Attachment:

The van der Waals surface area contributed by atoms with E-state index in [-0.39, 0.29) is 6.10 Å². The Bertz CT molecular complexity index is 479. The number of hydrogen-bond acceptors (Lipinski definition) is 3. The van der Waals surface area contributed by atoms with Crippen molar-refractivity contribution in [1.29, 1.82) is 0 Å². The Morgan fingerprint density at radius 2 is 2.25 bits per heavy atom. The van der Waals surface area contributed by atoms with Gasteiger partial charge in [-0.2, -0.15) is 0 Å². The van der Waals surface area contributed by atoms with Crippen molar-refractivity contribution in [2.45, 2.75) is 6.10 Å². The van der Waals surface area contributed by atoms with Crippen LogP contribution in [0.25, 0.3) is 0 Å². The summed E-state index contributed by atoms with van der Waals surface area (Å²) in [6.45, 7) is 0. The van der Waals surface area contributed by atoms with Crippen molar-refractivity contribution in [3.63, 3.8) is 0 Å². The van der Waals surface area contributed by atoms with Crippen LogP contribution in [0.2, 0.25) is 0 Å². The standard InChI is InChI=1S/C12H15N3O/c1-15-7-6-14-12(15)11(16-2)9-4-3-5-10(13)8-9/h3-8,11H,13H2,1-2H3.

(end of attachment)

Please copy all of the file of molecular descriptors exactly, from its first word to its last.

The van der Waals surface area contributed by atoms with E-state index in [-0.39, 0.29) is 6.10 Å². The Bertz CT molecular complexity index is 479. The number of hydrogen-bond acceptors (Lipinski definition) is 3. The van der Waals surface area contributed by atoms with Crippen molar-refractivity contribution in [1.29, 1.82) is 0 Å². The Morgan fingerprint density at radius 2 is 2.25 bits per heavy atom. The van der Waals surface area contributed by atoms with Gasteiger partial charge in [-0.2, -0.15) is 0 Å². The van der Waals surface area contributed by atoms with Crippen molar-refractivity contribution in [2.45, 2.75) is 6.10 Å². The van der Waals surface area contributed by atoms with Crippen LogP contribution in [0.25, 0.3) is 0 Å². The summed E-state index contributed by atoms with van der Waals surface area (Å²) in [6.45, 7) is 0. The van der Waals surface area contributed by atoms with Crippen molar-refractivity contribution in [3.63, 3.8) is 0 Å². The van der Waals surface area contributed by atoms with Crippen LogP contribution in [0.2, 0.25) is 0 Å². The standard InChI is InChI=1S/C12H15N3O/c1-15-7-6-14-12(15)11(16-2)9-4-3-5-10(13)8-9/h3-8,11H,13H2,1-2H3.